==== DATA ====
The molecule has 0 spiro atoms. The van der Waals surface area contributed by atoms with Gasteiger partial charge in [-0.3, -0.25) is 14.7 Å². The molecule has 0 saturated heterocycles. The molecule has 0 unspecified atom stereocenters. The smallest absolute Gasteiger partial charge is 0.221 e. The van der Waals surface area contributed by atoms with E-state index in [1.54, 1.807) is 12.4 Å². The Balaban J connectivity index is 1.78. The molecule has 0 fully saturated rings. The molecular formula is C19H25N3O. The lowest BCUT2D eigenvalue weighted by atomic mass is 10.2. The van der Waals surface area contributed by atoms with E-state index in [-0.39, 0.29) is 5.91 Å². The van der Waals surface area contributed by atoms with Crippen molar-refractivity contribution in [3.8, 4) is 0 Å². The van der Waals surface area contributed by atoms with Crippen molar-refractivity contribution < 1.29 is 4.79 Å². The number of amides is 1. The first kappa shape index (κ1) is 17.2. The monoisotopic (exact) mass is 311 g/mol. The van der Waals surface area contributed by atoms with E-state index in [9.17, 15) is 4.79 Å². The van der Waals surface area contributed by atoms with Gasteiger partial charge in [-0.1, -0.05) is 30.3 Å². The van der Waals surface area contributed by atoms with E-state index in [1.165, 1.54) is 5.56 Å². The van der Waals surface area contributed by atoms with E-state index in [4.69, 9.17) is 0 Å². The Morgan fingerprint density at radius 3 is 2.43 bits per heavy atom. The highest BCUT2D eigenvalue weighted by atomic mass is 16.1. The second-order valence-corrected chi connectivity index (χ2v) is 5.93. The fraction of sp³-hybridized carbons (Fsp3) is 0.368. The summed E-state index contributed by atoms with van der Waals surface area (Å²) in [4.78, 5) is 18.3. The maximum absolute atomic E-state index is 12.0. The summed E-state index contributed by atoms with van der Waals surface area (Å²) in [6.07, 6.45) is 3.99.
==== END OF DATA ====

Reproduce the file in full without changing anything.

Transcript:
The molecule has 0 spiro atoms. The van der Waals surface area contributed by atoms with Gasteiger partial charge in [-0.3, -0.25) is 14.7 Å². The molecule has 0 saturated heterocycles. The molecule has 0 unspecified atom stereocenters. The smallest absolute Gasteiger partial charge is 0.221 e. The van der Waals surface area contributed by atoms with E-state index in [1.54, 1.807) is 12.4 Å². The Balaban J connectivity index is 1.78. The molecule has 0 fully saturated rings. The molecular formula is C19H25N3O. The lowest BCUT2D eigenvalue weighted by atomic mass is 10.2. The van der Waals surface area contributed by atoms with E-state index in [-0.39, 0.29) is 5.91 Å². The van der Waals surface area contributed by atoms with Crippen molar-refractivity contribution in [3.8, 4) is 0 Å². The van der Waals surface area contributed by atoms with Crippen molar-refractivity contribution < 1.29 is 4.79 Å². The number of amides is 1. The first kappa shape index (κ1) is 17.2. The monoisotopic (exact) mass is 311 g/mol. The van der Waals surface area contributed by atoms with E-state index in [9.17, 15) is 4.79 Å². The van der Waals surface area contributed by atoms with Gasteiger partial charge in [-0.1, -0.05) is 30.3 Å². The van der Waals surface area contributed by atoms with E-state index in [1.165, 1.54) is 5.56 Å². The van der Waals surface area contributed by atoms with E-state index in [4.69, 9.17) is 0 Å². The Morgan fingerprint density at radius 3 is 2.43 bits per heavy atom. The highest BCUT2D eigenvalue weighted by atomic mass is 16.1. The second-order valence-corrected chi connectivity index (χ2v) is 5.93. The fraction of sp³-hybridized carbons (Fsp3) is 0.368. The summed E-state index contributed by atoms with van der Waals surface area (Å²) in [4.78, 5) is 18.3. The maximum absolute atomic E-state index is 12.0. The summed E-state index contributed by atoms with van der Waals surface area (Å²) in [6.07, 6.45) is 3.99.